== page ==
The travel enclosure or container
The pet owner should also have carefully considered the effect that prolonged confinement will have on the animal, particularly taking account of the nature and size of the animal and the length and type of journey.
The pet owner has the primary responsibility to ensure that the animal is properly confined for travel. Carriers should be aware of the following advice in this respect.
- The pet should be securely confined within its travel enclosure or container. It is advisable for the access door to be kept locked, particularly when the pet owner is not in attendance.
- The travel enclosure and any container used should be of a suitable size for the animal, sufficient at least for it to stand, sit and lie down in a natural position, and to turn around easily.
- The enclosure or container should not contain anything which could injure the animal, and should be designed so that no part of the animal (e.g. head, paws, tail) can protrude or become trapped.
- Adequate ventilation is essential for all stages of transport, bearing in mind that the travel enclosure and any container within it may be in 'still air' conditions for long periods of time.
- A means of ensuring that water is available at all times, and when necessary feed, should be provided if the journey is to last more than a few hours. The utensils for watering and feeding should be placed in or fixed to the container so that they cannot be knocked over or the contents spilt, and on longer journeys should be capable of being re-filled easily. Use of an anti-spill water bowl is strongly recommended.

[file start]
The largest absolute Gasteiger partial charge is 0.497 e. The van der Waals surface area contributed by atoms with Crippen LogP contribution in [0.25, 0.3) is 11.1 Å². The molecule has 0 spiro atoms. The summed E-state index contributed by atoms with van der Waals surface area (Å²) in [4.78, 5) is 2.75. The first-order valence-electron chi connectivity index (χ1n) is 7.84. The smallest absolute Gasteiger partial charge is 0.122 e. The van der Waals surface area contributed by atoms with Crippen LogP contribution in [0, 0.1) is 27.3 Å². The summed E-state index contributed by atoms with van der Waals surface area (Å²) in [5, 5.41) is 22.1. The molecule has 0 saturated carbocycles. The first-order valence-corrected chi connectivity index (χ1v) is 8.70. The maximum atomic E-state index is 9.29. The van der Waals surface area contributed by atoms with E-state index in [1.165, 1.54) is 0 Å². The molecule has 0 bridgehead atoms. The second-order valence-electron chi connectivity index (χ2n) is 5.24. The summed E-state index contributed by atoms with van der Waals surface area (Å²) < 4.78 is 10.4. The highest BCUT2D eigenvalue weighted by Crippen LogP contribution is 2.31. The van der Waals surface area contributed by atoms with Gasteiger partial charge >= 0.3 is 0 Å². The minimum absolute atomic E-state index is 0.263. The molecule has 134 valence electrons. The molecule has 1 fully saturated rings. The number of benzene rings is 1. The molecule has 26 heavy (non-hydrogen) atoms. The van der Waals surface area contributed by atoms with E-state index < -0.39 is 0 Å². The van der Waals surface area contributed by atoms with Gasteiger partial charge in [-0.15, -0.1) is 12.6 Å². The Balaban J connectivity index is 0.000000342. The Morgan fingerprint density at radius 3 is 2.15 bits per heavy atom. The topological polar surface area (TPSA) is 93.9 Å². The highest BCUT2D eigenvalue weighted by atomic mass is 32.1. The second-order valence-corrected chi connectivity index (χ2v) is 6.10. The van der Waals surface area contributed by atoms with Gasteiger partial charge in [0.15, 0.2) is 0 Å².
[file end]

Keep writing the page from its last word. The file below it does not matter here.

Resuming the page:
Appropriate and absorbent bedding should be provided, and this may need to be changed during a very long journey. Newspaper is ineffective and should not be used.
During the journey
The vehicle, travel enclosure and any container used should be adequately ventilated at all times. Heat and moisture can quickly build up inside unless there is a good airflow through it.
Animals should never be left in vehicles in direct strong sunshine and/or high temperatures as it is difficult to ensure sufficient ventilation to keep them cool. Unless animals are fully acclimatised overheating, distress and suffering are likely when the temperature exceeds 25 degrees Celsius for more than a few minutes. The temperature in a car in full sun on a hot day can rise to double that outside of the vehicle in a short time, leading rapidly to distress for any animal in the vehicle.
Heat stroke (Dogs)
Dogs differ crucially in their ability to cope with heat. They lose heat mainly by panting and, unlike people, do not sweat profusely. Dogs with snub noses (e.g. Pekingnese) or dogs with breathing problems are much more prone to heat stress. Long haired dogs are more susceptible than those with short hair.
How can you recognise overheating and its severity?
First signs are often increased panting and increased activity with barking or whining. Dogs will look obviously agitated.
Then excessive salivation can occur, often with drooling and with strands of saliva hanging from the mouth.